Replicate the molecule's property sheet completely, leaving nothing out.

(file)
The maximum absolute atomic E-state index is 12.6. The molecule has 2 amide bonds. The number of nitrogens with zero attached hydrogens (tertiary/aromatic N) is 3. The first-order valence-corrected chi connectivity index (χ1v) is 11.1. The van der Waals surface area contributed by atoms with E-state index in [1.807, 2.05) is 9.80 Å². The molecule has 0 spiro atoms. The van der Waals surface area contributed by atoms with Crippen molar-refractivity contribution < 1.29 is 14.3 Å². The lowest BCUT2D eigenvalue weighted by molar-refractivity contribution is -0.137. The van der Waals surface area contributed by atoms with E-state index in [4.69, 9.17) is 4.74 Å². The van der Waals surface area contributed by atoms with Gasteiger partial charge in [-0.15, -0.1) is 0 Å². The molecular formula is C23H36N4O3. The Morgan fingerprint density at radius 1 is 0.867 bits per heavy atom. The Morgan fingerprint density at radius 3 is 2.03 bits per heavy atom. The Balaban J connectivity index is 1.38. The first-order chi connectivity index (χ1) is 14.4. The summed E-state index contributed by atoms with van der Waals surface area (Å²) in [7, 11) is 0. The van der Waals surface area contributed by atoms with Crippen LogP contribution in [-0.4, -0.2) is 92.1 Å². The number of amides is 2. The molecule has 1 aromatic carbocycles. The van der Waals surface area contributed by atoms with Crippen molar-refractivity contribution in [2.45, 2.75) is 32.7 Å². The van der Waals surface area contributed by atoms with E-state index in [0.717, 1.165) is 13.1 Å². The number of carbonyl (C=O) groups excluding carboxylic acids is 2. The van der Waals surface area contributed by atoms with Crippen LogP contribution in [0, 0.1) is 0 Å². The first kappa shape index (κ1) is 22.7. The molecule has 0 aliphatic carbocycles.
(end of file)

The maximum absolute atomic E-state index is 12.6. The molecule has 2 amide bonds. The number of nitrogens with zero attached hydrogens (tertiary/aromatic N) is 3. The first-order valence-corrected chi connectivity index (χ1v) is 11.1. The van der Waals surface area contributed by atoms with E-state index in [1.807, 2.05) is 9.80 Å². The molecule has 0 spiro atoms. The van der Waals surface area contributed by atoms with Crippen molar-refractivity contribution < 1.29 is 14.3 Å². The lowest BCUT2D eigenvalue weighted by molar-refractivity contribution is -0.137. The van der Waals surface area contributed by atoms with E-state index in [4.69, 9.17) is 4.74 Å². The van der Waals surface area contributed by atoms with Gasteiger partial charge in [-0.15, -0.1) is 0 Å². The molecular formula is C23H36N4O3. The Morgan fingerprint density at radius 1 is 0.867 bits per heavy atom. The Morgan fingerprint density at radius 3 is 2.03 bits per heavy atom. The Balaban J connectivity index is 1.38. The first-order chi connectivity index (χ1) is 14.4. The summed E-state index contributed by atoms with van der Waals surface area (Å²) in [7, 11) is 0. The van der Waals surface area contributed by atoms with Crippen LogP contribution in [-0.4, -0.2) is 92.1 Å². The number of amides is 2. The molecule has 1 aromatic carbocycles. The van der Waals surface area contributed by atoms with Crippen molar-refractivity contribution in [2.45, 2.75) is 32.7 Å². The van der Waals surface area contributed by atoms with E-state index in [0.717, 1.165) is 13.1 Å². The number of carbonyl (C=O) groups excluding carboxylic acids is 2. The van der Waals surface area contributed by atoms with Crippen LogP contribution in [0, 0.1) is 0 Å². The first kappa shape index (κ1) is 22.7. The molecule has 0 aliphatic carbocycles.